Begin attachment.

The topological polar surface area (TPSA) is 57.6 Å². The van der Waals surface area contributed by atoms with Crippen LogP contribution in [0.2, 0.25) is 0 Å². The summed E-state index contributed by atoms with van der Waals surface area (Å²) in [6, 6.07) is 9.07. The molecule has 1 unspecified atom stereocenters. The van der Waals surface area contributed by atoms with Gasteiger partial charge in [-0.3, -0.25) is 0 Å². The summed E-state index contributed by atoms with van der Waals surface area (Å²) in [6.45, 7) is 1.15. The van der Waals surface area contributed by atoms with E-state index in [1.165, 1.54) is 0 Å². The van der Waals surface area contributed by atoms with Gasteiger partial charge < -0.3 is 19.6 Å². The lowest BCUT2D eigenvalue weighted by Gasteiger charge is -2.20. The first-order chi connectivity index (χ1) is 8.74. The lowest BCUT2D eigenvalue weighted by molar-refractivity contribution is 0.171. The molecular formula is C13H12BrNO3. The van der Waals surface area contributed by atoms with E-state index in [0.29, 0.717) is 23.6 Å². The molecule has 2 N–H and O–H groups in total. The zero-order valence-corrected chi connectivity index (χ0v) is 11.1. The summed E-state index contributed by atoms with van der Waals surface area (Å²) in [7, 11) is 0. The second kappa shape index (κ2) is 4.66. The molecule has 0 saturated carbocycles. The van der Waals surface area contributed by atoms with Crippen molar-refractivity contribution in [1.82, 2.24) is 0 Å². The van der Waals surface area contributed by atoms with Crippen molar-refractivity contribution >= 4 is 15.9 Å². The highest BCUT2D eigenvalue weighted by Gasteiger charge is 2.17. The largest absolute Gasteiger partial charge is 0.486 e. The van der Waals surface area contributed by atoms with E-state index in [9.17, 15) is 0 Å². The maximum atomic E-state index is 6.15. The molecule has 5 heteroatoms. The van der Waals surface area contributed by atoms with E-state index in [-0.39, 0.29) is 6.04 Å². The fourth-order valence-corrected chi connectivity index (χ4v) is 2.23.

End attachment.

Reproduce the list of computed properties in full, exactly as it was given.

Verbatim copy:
The topological polar surface area (TPSA) is 57.6 Å². The van der Waals surface area contributed by atoms with Crippen LogP contribution in [0.2, 0.25) is 0 Å². The summed E-state index contributed by atoms with van der Waals surface area (Å²) in [6, 6.07) is 9.07. The molecule has 1 unspecified atom stereocenters. The van der Waals surface area contributed by atoms with Gasteiger partial charge in [-0.3, -0.25) is 0 Å². The summed E-state index contributed by atoms with van der Waals surface area (Å²) in [6.45, 7) is 1.15. The van der Waals surface area contributed by atoms with E-state index in [1.165, 1.54) is 0 Å². The van der Waals surface area contributed by atoms with Gasteiger partial charge < -0.3 is 19.6 Å². The lowest BCUT2D eigenvalue weighted by Gasteiger charge is -2.20. The first-order chi connectivity index (χ1) is 8.74. The lowest BCUT2D eigenvalue weighted by molar-refractivity contribution is 0.171. The molecular formula is C13H12BrNO3. The van der Waals surface area contributed by atoms with E-state index in [0.29, 0.717) is 23.6 Å². The molecule has 2 N–H and O–H groups in total. The zero-order valence-corrected chi connectivity index (χ0v) is 11.1. The summed E-state index contributed by atoms with van der Waals surface area (Å²) in [7, 11) is 0. The second kappa shape index (κ2) is 4.66. The molecule has 0 saturated carbocycles. The van der Waals surface area contributed by atoms with Crippen molar-refractivity contribution in [1.82, 2.24) is 0 Å². The van der Waals surface area contributed by atoms with Crippen molar-refractivity contribution >= 4 is 15.9 Å². The highest BCUT2D eigenvalue weighted by Gasteiger charge is 2.17. The largest absolute Gasteiger partial charge is 0.486 e. The van der Waals surface area contributed by atoms with E-state index in [9.17, 15) is 0 Å². The maximum atomic E-state index is 6.15. The molecule has 5 heteroatoms. The van der Waals surface area contributed by atoms with E-state index in [-0.39, 0.29) is 6.04 Å². The fourth-order valence-corrected chi connectivity index (χ4v) is 2.23.